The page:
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Save Application Settings to XML

, 16 Sep 2002
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An easy to use class that reads, writes and deletes app settings to an XML file.

Introduction

Why another application settings XML class?

  1. Because INI files are so Win16.
  2. The registry is too big and you could really screw something up messing with it.
  3. XML seems to be the popular choice.

See Read and Write application parameters in XML for better reasons.

This class should make it easy to read, write and delete application settings to an XML file using the familiar registry key/value nomenclature (ex. "MyApp\Appearance\Font\Face"). If it doesn't make it easy, um... I didn't write it.

The CXMLSettings Class

To use the class, there are only 6 methods you will need to worry about.

  • void SetSettingsFile(CString cstrFile)
    • Sets the path and filename for the XML settings file.
  • long GetSettingLong(CString cstrBaseKeyName, CString cstrValueName, long lDefaultValue)
    • Returns a long value extracted from the settings file given a key and value name.
  • long SetSettingLong(CString cstrBaseKeyName, CString cstrValueName, long lValue)
    • Sets a long value in the settings file given a key and value name.
  • CString GetSettingString(CString cstrBaseKeyName, CString cstrValueName, CString cstrDefaultValue)
    • Returns a string value extracted from the settings file given a key and value name.
  • long SetSettingString(CString cstrBaseKeyName, CString cstrValueName, CString cstrValue)
    • Sets a string value in the settings file given a key and value name.
  • BOOL DeleteSetting(CString cstrBaseKeyName, CString cstrValueName)
    • Deletes a key or value from the settings file given a key and value name.

Other methods in the class parse key/value "chains", and load, save, and traverse the settings file.

How to Use It

  1. Call SetSettingsFile to tell the class where the XML file will be saved.
  2. Call one of the Get, Set or Delete methods using the registry-like nomenclature for the first parameter (ex. "MyApp\Appearance\Font"). A default value may also be sent as the last parameter to the Get methods.
  3. The DeleteSetting method can be used to delete an entire key or a value under a key.

That's it!

If the XML file does not exist or if a key/value does not exist, the Set methods will create it and the Get methods will return the default value.

Conclusion

The class and the demo app use MFC and MSXML 4.0. Please let me know if you find any bugs are would like to see improvements.

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License

This article has no explicit license attached to it but may contain usage terms in the article text or the download files themselves. If in doubt please contact the author via the discussion board below.

A list of licenses authors might use can be found here

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About the Author

Jason Henderson
Software Developer (Senior)
United States United States
I have been a professional developer since 1996. I live in the middle of no where in Illinois, USA. I am married and have four children.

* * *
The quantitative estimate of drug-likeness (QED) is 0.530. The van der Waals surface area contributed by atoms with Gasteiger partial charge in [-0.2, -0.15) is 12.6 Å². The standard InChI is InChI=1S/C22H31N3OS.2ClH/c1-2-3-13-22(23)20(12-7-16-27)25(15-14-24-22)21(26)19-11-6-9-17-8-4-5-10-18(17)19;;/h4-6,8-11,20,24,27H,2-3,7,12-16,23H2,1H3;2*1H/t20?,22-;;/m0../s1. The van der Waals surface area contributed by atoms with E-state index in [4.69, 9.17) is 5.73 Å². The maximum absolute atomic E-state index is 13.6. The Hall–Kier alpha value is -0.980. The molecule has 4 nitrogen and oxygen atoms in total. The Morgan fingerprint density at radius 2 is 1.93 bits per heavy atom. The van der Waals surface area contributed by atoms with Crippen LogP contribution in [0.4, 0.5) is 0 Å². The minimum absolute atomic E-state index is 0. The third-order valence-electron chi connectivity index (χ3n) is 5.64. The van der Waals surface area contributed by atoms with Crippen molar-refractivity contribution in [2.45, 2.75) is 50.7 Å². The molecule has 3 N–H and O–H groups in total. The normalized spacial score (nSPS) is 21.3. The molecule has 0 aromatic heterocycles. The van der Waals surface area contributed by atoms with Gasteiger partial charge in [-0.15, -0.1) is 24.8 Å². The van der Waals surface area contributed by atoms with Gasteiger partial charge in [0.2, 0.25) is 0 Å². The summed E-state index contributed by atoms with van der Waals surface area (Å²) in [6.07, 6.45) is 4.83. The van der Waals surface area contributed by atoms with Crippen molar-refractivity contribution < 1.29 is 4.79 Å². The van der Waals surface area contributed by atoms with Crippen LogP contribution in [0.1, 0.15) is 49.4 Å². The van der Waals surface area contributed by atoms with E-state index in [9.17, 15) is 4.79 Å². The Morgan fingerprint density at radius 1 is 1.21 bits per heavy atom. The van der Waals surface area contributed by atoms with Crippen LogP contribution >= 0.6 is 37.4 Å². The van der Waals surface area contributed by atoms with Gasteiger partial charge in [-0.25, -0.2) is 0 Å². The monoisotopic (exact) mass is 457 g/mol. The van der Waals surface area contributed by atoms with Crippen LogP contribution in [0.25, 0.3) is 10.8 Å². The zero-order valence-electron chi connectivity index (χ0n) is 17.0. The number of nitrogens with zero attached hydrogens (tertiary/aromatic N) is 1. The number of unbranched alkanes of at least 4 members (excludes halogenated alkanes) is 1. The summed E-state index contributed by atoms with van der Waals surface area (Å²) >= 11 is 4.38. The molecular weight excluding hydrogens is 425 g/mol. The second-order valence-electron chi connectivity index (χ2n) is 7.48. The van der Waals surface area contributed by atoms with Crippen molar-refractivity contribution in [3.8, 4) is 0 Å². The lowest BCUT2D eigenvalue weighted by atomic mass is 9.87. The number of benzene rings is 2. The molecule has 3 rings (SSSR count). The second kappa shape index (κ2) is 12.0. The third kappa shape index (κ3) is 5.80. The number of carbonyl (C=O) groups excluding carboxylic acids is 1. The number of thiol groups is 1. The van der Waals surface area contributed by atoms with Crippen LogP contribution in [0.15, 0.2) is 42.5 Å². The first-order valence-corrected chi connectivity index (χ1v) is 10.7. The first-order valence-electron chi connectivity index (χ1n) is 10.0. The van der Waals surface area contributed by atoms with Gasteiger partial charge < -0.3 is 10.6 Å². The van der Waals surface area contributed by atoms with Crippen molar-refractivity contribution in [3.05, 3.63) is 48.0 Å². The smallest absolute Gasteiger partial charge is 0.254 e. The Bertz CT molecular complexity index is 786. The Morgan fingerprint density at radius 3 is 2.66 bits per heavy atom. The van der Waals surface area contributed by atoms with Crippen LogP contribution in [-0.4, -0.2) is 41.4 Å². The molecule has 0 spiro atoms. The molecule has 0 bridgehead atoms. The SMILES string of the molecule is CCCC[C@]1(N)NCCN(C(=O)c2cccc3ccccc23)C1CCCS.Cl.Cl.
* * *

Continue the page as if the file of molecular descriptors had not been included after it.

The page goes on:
Comments and Discussions

 
GeneralRe: XML vs. Registry PinmemberPaul A. Howes16-Sep-02 6:57 
GeneralRe: XML vs. Registry PinmemberJason Henderson16-Sep-02 8:38 
GeneralRe: XML vs. Registry PinsussAnonymous16-Sep-02 9:56 
GeneralRe: XML vs. Registry PinmemberHoudini17-Sep-02 5:16 
The first, and biggest for me, reason to use XML over the registry: portability. You may not care about writing applications for more than just Windows, but there are a ton of us out there who do. So keeping application settings in the registry just means more work later when you port your application.
 
A second reason is the fact that it makes it much easier to make changes to settings while in development. Nothing is worse than having to open RegEdit and find your buried application folder just to make a quick change.
 
Thirdly, when I delete an application I like to delete everything, this includes application settings. It's funny how my registry ballons after installing numerous applications, yet it hardly shrinks after uninstalling those applications. Of course, if I go through the registry and finally find the folder the applications are using, lo and behold, their information is still there. Much easier to just open up the application directory and delete all files located there.
 
Fourth, considering the registry contains information required for Windows to run, having numerous applications writing/reading from it all day long just increases the chance of corrupting the files the registry resides in.
 
Fifth, for those of us running a duel boot system, it sucks having to install the same application into the same directory for both operating systems, just to get the application settings written into the registry for both OS's. Yes, you could search the registry for the application in question, export the settings, then import them into the other OS's registry, but that's hardly something a common user can, or even should do. Of course, had they used files (such as XML) no extra steps would be required.
 
Sixth, as a few others mentioned, if users are having problems and you want to take a look at their application settings it's easier, and safer, to have them email you a file rather than trying to wade through the registry.
 

- Houdini
GeneralRe: XML vs. Registry PinmemberPaul A. Howes17-Sep-02 6:43 
GeneralRe: XML vs. Registry PinmemberHoudini17-Sep-02 7:39 
GeneralWhy XML PinsussChris Holt15-Sep-02 14:06 
GeneralRe: Why XML PinmemberMaximilien15-Sep-02 14:17 
GeneralRe: Why XML PinmemberTim Kosse15-Sep-02 20:41 
GeneralRe: Why XML Pinmembermstephens15-Sep-02 23:31 

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